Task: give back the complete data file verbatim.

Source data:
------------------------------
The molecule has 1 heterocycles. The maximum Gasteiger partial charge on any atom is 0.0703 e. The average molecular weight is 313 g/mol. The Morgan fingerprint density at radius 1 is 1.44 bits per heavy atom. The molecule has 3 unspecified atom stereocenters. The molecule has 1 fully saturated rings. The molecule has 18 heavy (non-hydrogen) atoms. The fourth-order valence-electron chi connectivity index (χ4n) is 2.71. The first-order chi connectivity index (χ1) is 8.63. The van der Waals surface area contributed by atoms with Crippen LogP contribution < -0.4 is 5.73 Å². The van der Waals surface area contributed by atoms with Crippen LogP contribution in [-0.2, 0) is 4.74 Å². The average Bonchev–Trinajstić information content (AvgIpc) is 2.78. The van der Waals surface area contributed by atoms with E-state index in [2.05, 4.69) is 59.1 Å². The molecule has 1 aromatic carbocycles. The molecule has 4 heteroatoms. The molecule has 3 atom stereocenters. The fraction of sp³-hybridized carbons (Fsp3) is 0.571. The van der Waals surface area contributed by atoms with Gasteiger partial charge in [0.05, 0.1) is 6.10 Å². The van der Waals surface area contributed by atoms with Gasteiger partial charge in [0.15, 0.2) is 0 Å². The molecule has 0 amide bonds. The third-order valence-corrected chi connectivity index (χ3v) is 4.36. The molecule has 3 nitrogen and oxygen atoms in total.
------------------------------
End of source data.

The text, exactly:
The molecule has 1 heterocycles. The maximum Gasteiger partial charge on any atom is 0.0703 e. The average molecular weight is 313 g/mol. The Morgan fingerprint density at radius 1 is 1.44 bits per heavy atom. The molecule has 3 unspecified atom stereocenters. The molecule has 1 fully saturated rings. The molecule has 18 heavy (non-hydrogen) atoms. The fourth-order valence-electron chi connectivity index (χ4n) is 2.71. The first-order chi connectivity index (χ1) is 8.63. The van der Waals surface area contributed by atoms with Crippen LogP contribution < -0.4 is 5.73 Å². The van der Waals surface area contributed by atoms with Crippen LogP contribution in [-0.2, 0) is 4.74 Å². The average Bonchev–Trinajstić information content (AvgIpc) is 2.78. The van der Waals surface area contributed by atoms with E-state index in [2.05, 4.69) is 59.1 Å². The molecule has 1 aromatic carbocycles. The molecule has 4 heteroatoms. The molecule has 3 atom stereocenters. The fraction of sp³-hybridized carbons (Fsp3) is 0.571. The van der Waals surface area contributed by atoms with Gasteiger partial charge in [0.05, 0.1) is 6.10 Å². The van der Waals surface area contributed by atoms with Gasteiger partial charge in [0.15, 0.2) is 0 Å². The molecule has 0 amide bonds. The third-order valence-corrected chi connectivity index (χ3v) is 4.36. The molecule has 3 nitrogen and oxygen atoms in total.